dan-0 Stunt Coordinator

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    Thanks for all the helpfull repsonses so far.

    I was happily plodding along for the last ten years with my 'ol Denon AV700, pro logic surround sound receiver.

    Since upgrading receiver and speakers (NHT) I've been a bit overwhelmed with all the terminology and digital formats. It's starting to come together little by little.

    This forum and in particular, all the knowledgeable people on the forum, have been a real god-send for me.

    Edit: I've found for CD playback, I enjoy the best sound played in stereo, with tone controls turned off. Supposedly, this routes the sound to the speakers with a minimal amount of circitry being involved in the process.

    Thanks a bunch
    dan
     
  11. Marty Neudel

    Marty Neudel Stunt Coordinator

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    >PCM - some (older) recievers do not handle high bandwidth signals so the audio soundtrack on the DVD (DD/DTS is usually 88kHz or 96hHz) must be downconverted to 48kHz or 44.1kHz PCM. It's still digital, and you still get 5.1 channels<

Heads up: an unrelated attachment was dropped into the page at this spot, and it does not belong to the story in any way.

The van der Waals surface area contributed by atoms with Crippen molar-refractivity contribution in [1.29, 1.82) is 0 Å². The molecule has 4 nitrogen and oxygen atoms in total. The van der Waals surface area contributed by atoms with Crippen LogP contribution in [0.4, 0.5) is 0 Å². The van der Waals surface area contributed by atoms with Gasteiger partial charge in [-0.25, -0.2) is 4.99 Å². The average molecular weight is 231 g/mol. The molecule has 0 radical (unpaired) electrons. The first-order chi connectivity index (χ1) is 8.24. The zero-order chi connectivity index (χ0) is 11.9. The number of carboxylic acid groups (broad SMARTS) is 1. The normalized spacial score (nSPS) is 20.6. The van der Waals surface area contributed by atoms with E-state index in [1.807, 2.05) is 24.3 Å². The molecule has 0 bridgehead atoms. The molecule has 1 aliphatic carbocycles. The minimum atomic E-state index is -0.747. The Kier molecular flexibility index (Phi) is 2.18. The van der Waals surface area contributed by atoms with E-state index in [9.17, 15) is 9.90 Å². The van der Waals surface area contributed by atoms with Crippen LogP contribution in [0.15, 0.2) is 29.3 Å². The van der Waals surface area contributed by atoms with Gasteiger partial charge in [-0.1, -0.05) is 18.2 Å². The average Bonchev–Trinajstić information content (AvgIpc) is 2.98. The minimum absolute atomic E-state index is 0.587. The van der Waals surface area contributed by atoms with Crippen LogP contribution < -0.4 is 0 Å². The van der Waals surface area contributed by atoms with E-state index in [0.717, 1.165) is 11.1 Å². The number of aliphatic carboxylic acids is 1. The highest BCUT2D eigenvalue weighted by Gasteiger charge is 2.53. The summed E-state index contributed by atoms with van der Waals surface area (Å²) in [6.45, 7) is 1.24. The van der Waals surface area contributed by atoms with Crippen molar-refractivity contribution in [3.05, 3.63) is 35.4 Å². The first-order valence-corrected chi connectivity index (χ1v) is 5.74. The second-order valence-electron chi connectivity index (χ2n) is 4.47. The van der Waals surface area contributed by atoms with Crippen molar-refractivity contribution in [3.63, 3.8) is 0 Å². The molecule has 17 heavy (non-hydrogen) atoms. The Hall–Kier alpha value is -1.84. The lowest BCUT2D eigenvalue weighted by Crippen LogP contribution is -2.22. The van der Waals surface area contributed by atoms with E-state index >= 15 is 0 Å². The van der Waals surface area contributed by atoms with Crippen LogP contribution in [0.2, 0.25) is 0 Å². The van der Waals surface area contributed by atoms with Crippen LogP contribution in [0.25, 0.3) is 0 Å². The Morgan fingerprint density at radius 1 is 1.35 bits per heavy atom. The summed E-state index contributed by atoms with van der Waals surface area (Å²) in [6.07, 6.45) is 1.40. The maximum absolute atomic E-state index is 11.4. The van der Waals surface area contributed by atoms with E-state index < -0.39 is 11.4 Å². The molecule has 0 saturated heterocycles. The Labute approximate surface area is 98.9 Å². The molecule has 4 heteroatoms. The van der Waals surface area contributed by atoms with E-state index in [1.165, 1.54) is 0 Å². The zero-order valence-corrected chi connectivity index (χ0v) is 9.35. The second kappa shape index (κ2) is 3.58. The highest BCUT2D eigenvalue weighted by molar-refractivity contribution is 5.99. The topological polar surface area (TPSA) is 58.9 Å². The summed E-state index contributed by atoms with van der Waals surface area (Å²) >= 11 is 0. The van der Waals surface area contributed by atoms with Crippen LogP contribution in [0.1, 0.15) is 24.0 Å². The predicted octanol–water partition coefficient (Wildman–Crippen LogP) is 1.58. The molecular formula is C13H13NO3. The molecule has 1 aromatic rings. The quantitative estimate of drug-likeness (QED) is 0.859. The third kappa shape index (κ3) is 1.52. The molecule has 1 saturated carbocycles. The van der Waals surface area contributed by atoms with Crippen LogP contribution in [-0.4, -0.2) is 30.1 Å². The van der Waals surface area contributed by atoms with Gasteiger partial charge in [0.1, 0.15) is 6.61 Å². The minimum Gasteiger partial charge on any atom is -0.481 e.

Feisal,

    while the studios record the 5.1 (or 6.1)channels in PCM, they are not passed on this way to consumer media. DVD-A compresses the 5.1 pcm track using mlp, sacd uses dsd encoding, and DD and DTS use their own compression schemes.

    The PCM tracks on DVDs and CDs are currently 2-channel stereo.

    Marty
     
  12. FeisalK

    FeisalK Screenwriter

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  13. Marty Neudel

    Marty Neudel Stunt Coordinator

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    Feisal,

    DVD Video disks are required to have either a DD or a PCM digital track for region 1. DTS is an optional format for this region.

    Downconversion is applied only to PCM tracks. DD and DTS are passed on as is. Even the earliest DD and DTS decoders could handle 20/96. 24 bit DTS is an recent feature with the extra 4 bits stored in a metadata form. Since the bandwidth is not increased for DTS 96/24 many people consider this enhancement to be of questionable value.

    Marty
     
  14. LanceJ

    LanceJ Producer